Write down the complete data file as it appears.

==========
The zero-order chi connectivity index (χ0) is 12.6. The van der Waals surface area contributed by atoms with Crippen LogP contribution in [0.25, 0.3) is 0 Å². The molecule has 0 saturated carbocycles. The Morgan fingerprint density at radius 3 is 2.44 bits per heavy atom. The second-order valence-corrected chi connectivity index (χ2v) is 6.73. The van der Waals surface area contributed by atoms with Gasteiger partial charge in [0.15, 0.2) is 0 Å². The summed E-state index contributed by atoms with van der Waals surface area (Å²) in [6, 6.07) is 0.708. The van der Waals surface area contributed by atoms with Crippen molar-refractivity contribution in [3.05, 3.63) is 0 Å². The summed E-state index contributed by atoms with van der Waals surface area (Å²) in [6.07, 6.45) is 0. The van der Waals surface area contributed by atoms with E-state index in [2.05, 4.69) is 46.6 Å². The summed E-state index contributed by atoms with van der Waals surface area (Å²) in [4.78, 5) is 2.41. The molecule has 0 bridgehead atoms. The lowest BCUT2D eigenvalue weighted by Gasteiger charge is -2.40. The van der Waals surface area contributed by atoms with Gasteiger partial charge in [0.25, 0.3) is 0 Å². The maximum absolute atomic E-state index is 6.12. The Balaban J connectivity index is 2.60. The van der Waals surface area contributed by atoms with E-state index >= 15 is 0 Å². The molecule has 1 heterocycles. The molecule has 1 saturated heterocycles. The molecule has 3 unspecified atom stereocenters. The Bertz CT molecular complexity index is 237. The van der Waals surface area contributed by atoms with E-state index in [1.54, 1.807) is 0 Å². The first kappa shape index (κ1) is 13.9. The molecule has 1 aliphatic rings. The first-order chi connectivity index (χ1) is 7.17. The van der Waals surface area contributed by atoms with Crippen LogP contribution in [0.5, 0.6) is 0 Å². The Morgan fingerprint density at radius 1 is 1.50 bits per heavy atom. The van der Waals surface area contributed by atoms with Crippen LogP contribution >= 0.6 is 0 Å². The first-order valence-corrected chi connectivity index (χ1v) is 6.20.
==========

The zero-order chi connectivity index (χ0) is 12.6. The van der Waals surface area contributed by atoms with Crippen LogP contribution in [0.25, 0.3) is 0 Å². The molecule has 0 saturated carbocycles. The Morgan fingerprint density at radius 3 is 2.44 bits per heavy atom. The second-order valence-corrected chi connectivity index (χ2v) is 6.73. The van der Waals surface area contributed by atoms with Gasteiger partial charge in [0.15, 0.2) is 0 Å². The summed E-state index contributed by atoms with van der Waals surface area (Å²) in [6, 6.07) is 0.708. The van der Waals surface area contributed by atoms with Crippen molar-refractivity contribution in [3.05, 3.63) is 0 Å². The summed E-state index contributed by atoms with van der Waals surface area (Å²) in [6.07, 6.45) is 0. The van der Waals surface area contributed by atoms with E-state index in [2.05, 4.69) is 46.6 Å². The summed E-state index contributed by atoms with van der Waals surface area (Å²) in [4.78, 5) is 2.41. The molecule has 0 bridgehead atoms. The lowest BCUT2D eigenvalue weighted by Gasteiger charge is -2.40. The van der Waals surface area contributed by atoms with Gasteiger partial charge in [0.25, 0.3) is 0 Å². The maximum absolute atomic E-state index is 6.12. The Balaban J connectivity index is 2.60. The van der Waals surface area contributed by atoms with E-state index >= 15 is 0 Å². The molecule has 1 heterocycles. The molecule has 1 saturated heterocycles. The molecule has 3 unspecified atom stereocenters. The Bertz CT molecular complexity index is 237. The van der Waals surface area contributed by atoms with E-state index in [1.54, 1.807) is 0 Å². The first kappa shape index (κ1) is 13.9. The molecule has 1 aliphatic rings. The first-order chi connectivity index (χ1) is 7.17. The van der Waals surface area contributed by atoms with Crippen LogP contribution in [0.5, 0.6) is 0 Å². The Morgan fingerprint density at radius 1 is 1.50 bits per heavy atom. The van der Waals surface area contributed by atoms with Crippen LogP contribution >= 0.6 is 0 Å². The first-order valence-corrected chi connectivity index (χ1v) is 6.20.